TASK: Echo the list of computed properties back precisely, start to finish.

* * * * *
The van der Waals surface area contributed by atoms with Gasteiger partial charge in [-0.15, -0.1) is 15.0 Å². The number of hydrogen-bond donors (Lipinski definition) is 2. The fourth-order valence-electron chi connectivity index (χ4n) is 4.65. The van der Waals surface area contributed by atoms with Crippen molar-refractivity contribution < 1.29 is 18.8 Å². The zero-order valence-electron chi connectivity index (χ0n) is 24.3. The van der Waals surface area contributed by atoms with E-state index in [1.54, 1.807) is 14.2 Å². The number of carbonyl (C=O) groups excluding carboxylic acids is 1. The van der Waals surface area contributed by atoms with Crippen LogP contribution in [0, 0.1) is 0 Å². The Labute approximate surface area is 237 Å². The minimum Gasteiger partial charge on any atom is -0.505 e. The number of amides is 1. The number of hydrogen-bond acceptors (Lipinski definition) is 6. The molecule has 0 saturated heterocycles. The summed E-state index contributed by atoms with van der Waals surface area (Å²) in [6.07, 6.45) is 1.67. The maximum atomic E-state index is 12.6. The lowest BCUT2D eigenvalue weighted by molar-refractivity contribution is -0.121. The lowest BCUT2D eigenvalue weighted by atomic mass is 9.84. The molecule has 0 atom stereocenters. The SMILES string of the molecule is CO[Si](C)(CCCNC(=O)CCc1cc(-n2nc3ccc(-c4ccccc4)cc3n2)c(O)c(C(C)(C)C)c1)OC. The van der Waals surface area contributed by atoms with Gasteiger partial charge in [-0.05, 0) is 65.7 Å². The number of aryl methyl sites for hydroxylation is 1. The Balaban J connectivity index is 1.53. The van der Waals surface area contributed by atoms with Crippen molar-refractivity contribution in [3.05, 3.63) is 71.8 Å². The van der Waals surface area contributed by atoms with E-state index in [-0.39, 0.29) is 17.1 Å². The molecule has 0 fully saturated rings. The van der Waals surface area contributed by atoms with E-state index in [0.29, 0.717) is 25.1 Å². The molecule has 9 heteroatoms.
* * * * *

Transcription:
The van der Waals surface area contributed by atoms with Gasteiger partial charge in [-0.15, -0.1) is 15.0 Å². The number of hydrogen-bond donors (Lipinski definition) is 2. The fourth-order valence-electron chi connectivity index (χ4n) is 4.65. The van der Waals surface area contributed by atoms with Crippen molar-refractivity contribution < 1.29 is 18.8 Å². The zero-order valence-electron chi connectivity index (χ0n) is 24.3. The van der Waals surface area contributed by atoms with E-state index in [1.54, 1.807) is 14.2 Å². The number of carbonyl (C=O) groups excluding carboxylic acids is 1. The van der Waals surface area contributed by atoms with Crippen LogP contribution in [0, 0.1) is 0 Å². The Labute approximate surface area is 237 Å². The minimum Gasteiger partial charge on any atom is -0.505 e. The number of amides is 1. The number of hydrogen-bond acceptors (Lipinski definition) is 6. The molecule has 0 saturated heterocycles. The summed E-state index contributed by atoms with van der Waals surface area (Å²) in [6.07, 6.45) is 1.67. The maximum atomic E-state index is 12.6. The lowest BCUT2D eigenvalue weighted by molar-refractivity contribution is -0.121. The lowest BCUT2D eigenvalue weighted by atomic mass is 9.84. The molecule has 0 atom stereocenters. The SMILES string of the molecule is CO[Si](C)(CCCNC(=O)CCc1cc(-n2nc3ccc(-c4ccccc4)cc3n2)c(O)c(C(C)(C)C)c1)OC. The van der Waals surface area contributed by atoms with Gasteiger partial charge in [-0.05, 0) is 65.7 Å². The number of aryl methyl sites for hydroxylation is 1. The Balaban J connectivity index is 1.53. The van der Waals surface area contributed by atoms with Crippen molar-refractivity contribution in [3.05, 3.63) is 71.8 Å². The van der Waals surface area contributed by atoms with E-state index in [-0.39, 0.29) is 17.1 Å². The molecule has 0 fully saturated rings. The van der Waals surface area contributed by atoms with E-state index in [0.29, 0.717) is 25.1 Å². The molecule has 9 heteroatoms.